#2229. マルタの英語事情 (2)[esl][new_englishes][diglossia][bilingualism][sociolinguistics][history]


 昨日の記事 ([2015-06-03-1]) に引き続き,マルタの英語事情について.マルタは ESL国であるといっても,インドやナイジェリアのような典型的な ESL国とは異なり,いくつかの特異性をもっている.ヨーロッパに位置する珍しいESL国であること,ヨーロッパで唯一の土着変種の英語をもつことは昨日の記事で触れた通りだが,Mazzon (593) はそれらに加えて3点,マルタの言語事情の特異性を指摘している.とりわけイタリア語との diglossia の長い前史とマルタ語の成立史の解説が重要である.

There are various reasons for the peculiarity of the Maltese linguistic situation: 1) the size of the country, a small archipelago in the centre of the Mediterranean; 2) the composition of the population, which is ethnically and linguistically quite homogeneous; 3) its history previous to the British domination; throughout the centuries, Malta had undergone various invasions, its political history being intimately connected with that of Southern Italy. This link, together with the geographical vicinity to Italy, encouraged the adoption of Italian as a language of culture and, more generally, as an H variety in a well-established situation of diglossia. Italian has been for centuries a very prestigious language throughout Europe, since Italy has one of the best known literary traditions and some of the oldest European universities. Maltese is a language of uncertain origin; it was deeply "restructured" or "refounded" on Semitic lines during the Arab domination, between 870 and 1090 A.D. It has since then followed the same path as other spoken varieties of Arabic, losing almost all its inflections and moving towards analytical types; the close contact with Italian helped in this process, also contributing large numbers of vocabulary items.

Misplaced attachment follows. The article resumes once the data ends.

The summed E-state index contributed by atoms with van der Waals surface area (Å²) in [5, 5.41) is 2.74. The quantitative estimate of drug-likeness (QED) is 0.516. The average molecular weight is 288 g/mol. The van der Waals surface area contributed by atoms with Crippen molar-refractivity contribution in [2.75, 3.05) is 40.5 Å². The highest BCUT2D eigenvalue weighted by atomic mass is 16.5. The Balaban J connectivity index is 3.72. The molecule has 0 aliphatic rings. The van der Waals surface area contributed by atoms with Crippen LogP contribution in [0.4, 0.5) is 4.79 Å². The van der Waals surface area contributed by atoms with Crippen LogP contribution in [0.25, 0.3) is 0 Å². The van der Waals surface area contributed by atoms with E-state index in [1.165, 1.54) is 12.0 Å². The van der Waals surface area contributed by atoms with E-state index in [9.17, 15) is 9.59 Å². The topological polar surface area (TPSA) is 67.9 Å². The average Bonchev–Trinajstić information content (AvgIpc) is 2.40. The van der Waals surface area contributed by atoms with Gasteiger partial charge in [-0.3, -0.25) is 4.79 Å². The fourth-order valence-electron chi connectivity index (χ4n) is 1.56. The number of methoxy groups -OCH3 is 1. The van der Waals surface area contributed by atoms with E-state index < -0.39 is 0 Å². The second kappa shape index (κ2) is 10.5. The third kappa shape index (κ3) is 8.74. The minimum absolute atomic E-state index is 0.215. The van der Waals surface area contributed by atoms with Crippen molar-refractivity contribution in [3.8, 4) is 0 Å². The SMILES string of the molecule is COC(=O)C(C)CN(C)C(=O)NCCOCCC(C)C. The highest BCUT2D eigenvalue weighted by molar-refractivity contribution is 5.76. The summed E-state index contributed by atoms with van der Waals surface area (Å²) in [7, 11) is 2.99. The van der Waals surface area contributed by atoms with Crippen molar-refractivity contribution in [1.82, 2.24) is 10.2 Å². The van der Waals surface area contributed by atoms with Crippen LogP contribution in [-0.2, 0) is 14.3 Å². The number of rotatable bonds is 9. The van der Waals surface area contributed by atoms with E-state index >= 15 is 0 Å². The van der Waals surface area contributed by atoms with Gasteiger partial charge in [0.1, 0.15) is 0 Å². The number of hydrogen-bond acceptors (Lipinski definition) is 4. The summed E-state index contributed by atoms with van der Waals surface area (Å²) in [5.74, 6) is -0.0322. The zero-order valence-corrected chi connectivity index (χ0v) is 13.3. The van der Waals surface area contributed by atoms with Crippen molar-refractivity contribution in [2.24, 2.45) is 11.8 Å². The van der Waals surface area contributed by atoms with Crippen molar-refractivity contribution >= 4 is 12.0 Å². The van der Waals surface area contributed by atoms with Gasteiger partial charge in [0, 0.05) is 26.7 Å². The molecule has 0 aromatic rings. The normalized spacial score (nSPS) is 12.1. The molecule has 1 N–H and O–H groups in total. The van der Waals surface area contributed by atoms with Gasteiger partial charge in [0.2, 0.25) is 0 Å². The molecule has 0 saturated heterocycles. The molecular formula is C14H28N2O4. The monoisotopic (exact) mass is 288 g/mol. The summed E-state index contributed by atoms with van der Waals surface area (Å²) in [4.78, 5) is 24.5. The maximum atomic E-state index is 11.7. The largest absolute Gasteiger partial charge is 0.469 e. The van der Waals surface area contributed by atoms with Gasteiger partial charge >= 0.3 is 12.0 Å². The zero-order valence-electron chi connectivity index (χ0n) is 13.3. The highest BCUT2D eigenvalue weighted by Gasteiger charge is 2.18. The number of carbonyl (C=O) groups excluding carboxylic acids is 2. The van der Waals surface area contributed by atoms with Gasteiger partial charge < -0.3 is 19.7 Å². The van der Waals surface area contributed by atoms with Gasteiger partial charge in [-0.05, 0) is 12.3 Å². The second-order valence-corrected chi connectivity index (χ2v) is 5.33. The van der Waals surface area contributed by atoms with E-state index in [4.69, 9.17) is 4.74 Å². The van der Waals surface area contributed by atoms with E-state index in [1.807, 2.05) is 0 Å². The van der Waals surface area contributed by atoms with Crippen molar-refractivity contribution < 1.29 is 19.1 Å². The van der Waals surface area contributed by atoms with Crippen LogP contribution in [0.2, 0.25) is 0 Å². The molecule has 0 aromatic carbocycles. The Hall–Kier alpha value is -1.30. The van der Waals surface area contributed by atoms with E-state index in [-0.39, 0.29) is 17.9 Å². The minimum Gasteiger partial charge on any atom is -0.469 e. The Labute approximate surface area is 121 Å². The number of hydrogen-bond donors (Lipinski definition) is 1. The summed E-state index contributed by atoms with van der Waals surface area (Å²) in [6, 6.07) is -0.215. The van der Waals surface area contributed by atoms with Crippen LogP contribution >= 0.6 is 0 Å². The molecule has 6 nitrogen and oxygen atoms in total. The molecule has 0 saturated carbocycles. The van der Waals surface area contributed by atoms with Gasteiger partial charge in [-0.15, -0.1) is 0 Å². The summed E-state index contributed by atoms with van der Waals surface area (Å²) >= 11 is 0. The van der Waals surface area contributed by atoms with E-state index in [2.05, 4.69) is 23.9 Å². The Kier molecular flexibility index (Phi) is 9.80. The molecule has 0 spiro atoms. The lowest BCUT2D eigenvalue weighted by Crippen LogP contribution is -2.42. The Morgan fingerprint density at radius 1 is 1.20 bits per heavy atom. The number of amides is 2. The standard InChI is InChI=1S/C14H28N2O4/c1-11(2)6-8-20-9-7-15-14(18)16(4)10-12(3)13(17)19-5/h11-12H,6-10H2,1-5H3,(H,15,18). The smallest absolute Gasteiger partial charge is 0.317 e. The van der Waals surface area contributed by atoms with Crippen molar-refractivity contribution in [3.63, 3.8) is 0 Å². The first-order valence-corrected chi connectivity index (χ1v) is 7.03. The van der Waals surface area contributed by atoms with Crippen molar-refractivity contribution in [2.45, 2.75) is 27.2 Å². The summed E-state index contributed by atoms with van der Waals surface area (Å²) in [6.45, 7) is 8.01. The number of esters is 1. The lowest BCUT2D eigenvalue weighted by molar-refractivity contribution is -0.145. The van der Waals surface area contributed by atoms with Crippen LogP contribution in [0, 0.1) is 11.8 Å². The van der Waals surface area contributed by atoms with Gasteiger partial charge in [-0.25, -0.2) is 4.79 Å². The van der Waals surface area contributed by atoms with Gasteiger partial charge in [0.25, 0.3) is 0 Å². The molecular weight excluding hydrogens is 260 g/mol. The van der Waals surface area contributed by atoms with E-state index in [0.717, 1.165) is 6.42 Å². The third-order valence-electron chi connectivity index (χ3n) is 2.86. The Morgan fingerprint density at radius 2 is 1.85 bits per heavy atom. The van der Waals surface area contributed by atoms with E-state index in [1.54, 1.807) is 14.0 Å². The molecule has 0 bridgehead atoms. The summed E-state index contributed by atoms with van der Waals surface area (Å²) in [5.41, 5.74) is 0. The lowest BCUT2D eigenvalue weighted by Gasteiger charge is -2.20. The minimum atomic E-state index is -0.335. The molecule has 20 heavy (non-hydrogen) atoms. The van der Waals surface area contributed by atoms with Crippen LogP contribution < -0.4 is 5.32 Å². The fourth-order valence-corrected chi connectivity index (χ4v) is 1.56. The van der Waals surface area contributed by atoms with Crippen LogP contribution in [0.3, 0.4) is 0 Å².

現在のマルタ語と英語の2言語使用状況の背景には,シックな言語としての英語への親近感がある.世界の多くのESL地域において,英語に対する見方は必ずしも好意的とは限らないが,マルタでは状況が異なっている.ここには,国民の "integrative motivation" が関与しているという.

The role of this integrative motivation must always be kept in mind in the case of Malta, since the relative cultural vicinity and the process through which Malta became part of the Empire made this case somehow anomalous; many Maltese today simply deny they ever were just a "colony"; young people seem to partake in this feeling and often stress the point that the British never "invaded" Malta: they were invited. There is a widespread feeling that the British never really colonialized the country, they just "came to help"; the connection of the Maltese people with Britain is still quite strong, not only through the British tourists: in many shops and some private houses, alongside the symbols of Catholicism, portraits of the British Royal Family are proudly displayed on the walls. (Mazzon 597)


 ・ Mazzon, Gabriella. "A Chapter in the Worldwide Spread of English: Malta." History of Englishes: New Methods and Interpretations in Historical Linguistics. Ed. Matti Rissanen, Ossi Ihalainen, Terttu Nevalainen, and Irma Taavitsainen. Berlin: Mouton de Gruyter, 1992. 592--601.

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